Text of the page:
Alcohol addiction is woven into the fabric of many societies – celebrating special occasions with champagne, sharing a bottle of wine over a meal, or going out for social drinks with friends. Alcohol is such a popular, common element in many past times, it can be hard to see when your drinking has crossed the line from moderate or social use to abusive drinking. If one consumes alcohol simply to feel good, or to avoid bad feelings, their drinking could be a problem. Alcoholism and alcohol abuse can creep up on you, so it’s important to be aware of the possible warning signs and take steps to seek and get help. Understanding the problem is the first step to overcoming it.
Alcohol addiction is and has been a worldwide problem. Characterized by compulsive and uncontrolled consumption of alcohol, the alcoholic will continue to drink despite its negative effects on the drinker’s relationships, health and social standing. The term, alcoholism, is broadly used, and was first coined in 1849 by Magnus Huss, but in medical terminology, was replaced by the ideas of alcohol dependence and alcohol abuse.
Prolonged alcohol abuse produces physiological changes in the brain such as physical dependence and tolerance. Such brain chemistry changes maintain the alcoholic’s compulsive inability to stop drinking and result in alcohol withdrawal symptoms, upon elimination of alcohol consumption. Alcohol damages almost every organ in the body, including the brain; because of the advancing toxic effects of prolonged alcohol abuse, the alcoholic risks suffering a range of medical and psychiatric disorders.
Alcoholism is the day after day presence of tolerance, withdrawal, and excessive alcohol abuse, the drinker’s inability to control such compulsive drinking, despite awareness of its harm to his or her health, indicates that the person might have an addiction to alcohol. Alcohol detoxification which is conducted to withdraw the alcoholic person from drinking, is usually necessary, for health and safety precautions. The alcoholic woman is more sensitive to alcohol’s destructive physical, cerebral, and mental effects, and increased social stigma, in relation to a man, for being an alcoholic.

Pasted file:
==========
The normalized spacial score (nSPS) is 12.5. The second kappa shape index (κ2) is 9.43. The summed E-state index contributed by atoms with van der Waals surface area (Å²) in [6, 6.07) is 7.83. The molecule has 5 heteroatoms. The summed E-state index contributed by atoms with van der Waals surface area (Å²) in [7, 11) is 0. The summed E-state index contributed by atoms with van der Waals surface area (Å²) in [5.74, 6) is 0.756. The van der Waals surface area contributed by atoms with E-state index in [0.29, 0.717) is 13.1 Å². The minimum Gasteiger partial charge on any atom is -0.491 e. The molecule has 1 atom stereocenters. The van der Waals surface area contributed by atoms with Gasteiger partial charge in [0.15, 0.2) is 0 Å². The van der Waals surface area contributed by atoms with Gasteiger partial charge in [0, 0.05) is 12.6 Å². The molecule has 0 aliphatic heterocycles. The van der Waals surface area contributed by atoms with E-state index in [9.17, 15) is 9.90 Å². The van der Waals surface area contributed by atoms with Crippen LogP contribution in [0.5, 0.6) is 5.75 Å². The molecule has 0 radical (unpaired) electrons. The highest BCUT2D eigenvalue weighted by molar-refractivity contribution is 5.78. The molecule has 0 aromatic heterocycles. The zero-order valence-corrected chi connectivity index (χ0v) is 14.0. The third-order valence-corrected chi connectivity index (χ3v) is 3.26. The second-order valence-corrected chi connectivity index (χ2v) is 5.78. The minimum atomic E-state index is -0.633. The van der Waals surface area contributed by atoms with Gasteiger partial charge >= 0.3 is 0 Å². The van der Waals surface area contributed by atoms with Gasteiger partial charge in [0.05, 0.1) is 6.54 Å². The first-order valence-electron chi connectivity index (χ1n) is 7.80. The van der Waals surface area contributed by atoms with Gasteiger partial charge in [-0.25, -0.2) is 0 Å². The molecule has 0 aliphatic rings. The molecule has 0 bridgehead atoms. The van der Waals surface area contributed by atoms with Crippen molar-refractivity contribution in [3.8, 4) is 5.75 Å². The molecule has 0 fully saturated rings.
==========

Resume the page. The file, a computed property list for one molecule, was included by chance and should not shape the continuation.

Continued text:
Excessive drinking is related to many interconnected factors, including genetics, how you were raised, your social environment, and your emotional health. More at risk than others of developing alcohol addiction are some racial groups, such as American Indians and Native Alaskans It is also a verifiable fact that people who have a family history of alcoholism or who associate closely with heavy drinkers are more likely to develop drinking disorders. Additionally, those who suffer from a mental health problem such as anxiety, depression, or bipolar disorder are also particularly at risk, because alcohol may be used to self-medicate.
Since drinking is so prevalent in many cultures and the effects vary so widely from one individual to another, it’s not always easy to figure out where the line is between social drinking and problem drinking. Basically, if your life is unmanageable or causing you problems, you have a drinking problem and it’s time to seek help.
There are indicators to watch for to determine the presence of an alcohol addiction. Review the following list to help make a solid decision as to whether about yourself or someone you care about as related to alcohol abuse:
- Experience feeling guilty or ashamed of one’s drinking.
- Hide one’s drinking habits or lie about their drinking.
- Friends or family members express their concerns about one’s drinking.
- One feeling the need to drink in order to relax or feel better.
- Has “Black outs” or forget what one did while drinking.
- Drinking more often than one intends to.
In addition, the following are also signs or alcohol abuse or addiction:
- Repeatedly neglecting responsibilities at home, work, or school because of drinking. i.e., performing poorly at work, failing classes, neglecting friends or family, or bailing on commitments because you’re hung over.
- Experiencing repeated legal problems because of one’s drinking. A good example would be getting arrested for driving under the influence or for drunk and disorderly conduct.
- Continuing to drink even though one’s alcohol use is causing problems in his or her relationships. Getting drunk with buddies, for example, even though the individual knows his drinking will upset his wife, or fighting with his family because they dislike how he acts when he drinks.
- Drinking alcohol as a way to relax or de-stress. Many drinking problems start when people use alcohol to self-soothe and relieve stress. A good example of this would be getting drunk after every stressful day, or reaching for a bottle every time you have an argument with your spouse or boss.
- Using alcohol in situations where it’s physically unsafe, such as drinking and driving, operating machinery while intoxicated, or mixing alcohol with prescription medication, as this creates vast health issues.
Alcohol addiction affects several million people nationwide. Call Narconon today for more information or to get help for someone you love at 800-468-6933.
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